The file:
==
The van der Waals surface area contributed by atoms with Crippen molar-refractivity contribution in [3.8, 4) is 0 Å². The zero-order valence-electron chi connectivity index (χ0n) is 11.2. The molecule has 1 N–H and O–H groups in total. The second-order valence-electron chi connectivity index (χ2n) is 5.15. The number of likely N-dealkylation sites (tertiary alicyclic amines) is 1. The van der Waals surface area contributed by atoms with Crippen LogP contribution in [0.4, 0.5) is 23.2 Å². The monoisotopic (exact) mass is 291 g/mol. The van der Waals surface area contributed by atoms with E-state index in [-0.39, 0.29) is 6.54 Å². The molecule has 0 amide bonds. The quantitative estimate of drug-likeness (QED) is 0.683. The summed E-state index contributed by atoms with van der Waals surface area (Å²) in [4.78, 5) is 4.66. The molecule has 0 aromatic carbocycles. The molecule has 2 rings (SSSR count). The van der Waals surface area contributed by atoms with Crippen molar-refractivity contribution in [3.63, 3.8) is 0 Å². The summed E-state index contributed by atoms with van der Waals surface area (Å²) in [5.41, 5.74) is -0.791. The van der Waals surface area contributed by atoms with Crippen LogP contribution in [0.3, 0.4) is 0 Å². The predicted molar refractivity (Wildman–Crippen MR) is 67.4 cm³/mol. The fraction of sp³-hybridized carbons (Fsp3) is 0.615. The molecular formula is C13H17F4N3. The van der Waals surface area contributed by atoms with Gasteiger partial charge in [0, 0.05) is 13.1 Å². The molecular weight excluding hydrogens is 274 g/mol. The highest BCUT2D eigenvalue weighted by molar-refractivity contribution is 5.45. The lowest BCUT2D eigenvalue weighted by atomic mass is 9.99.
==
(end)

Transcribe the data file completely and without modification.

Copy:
The van der Waals surface area contributed by atoms with Crippen molar-refractivity contribution in [3.8, 4) is 0 Å². The zero-order valence-electron chi connectivity index (χ0n) is 11.2. The molecule has 1 N–H and O–H groups in total. The second-order valence-electron chi connectivity index (χ2n) is 5.15. The number of likely N-dealkylation sites (tertiary alicyclic amines) is 1. The van der Waals surface area contributed by atoms with Crippen LogP contribution in [0.4, 0.5) is 23.2 Å². The monoisotopic (exact) mass is 291 g/mol. The van der Waals surface area contributed by atoms with E-state index in [-0.39, 0.29) is 6.54 Å². The molecule has 0 amide bonds. The quantitative estimate of drug-likeness (QED) is 0.683. The summed E-state index contributed by atoms with van der Waals surface area (Å²) in [4.78, 5) is 4.66. The molecule has 0 aromatic carbocycles. The molecule has 2 rings (SSSR count). The van der Waals surface area contributed by atoms with Crippen molar-refractivity contribution in [3.63, 3.8) is 0 Å². The summed E-state index contributed by atoms with van der Waals surface area (Å²) in [5.41, 5.74) is -0.791. The van der Waals surface area contributed by atoms with Crippen LogP contribution in [0.3, 0.4) is 0 Å². The predicted molar refractivity (Wildman–Crippen MR) is 67.4 cm³/mol. The fraction of sp³-hybridized carbons (Fsp3) is 0.615. The molecular formula is C13H17F4N3. The van der Waals surface area contributed by atoms with Gasteiger partial charge in [0, 0.05) is 13.1 Å². The molecular weight excluding hydrogens is 274 g/mol. The highest BCUT2D eigenvalue weighted by molar-refractivity contribution is 5.45. The lowest BCUT2D eigenvalue weighted by atomic mass is 9.99.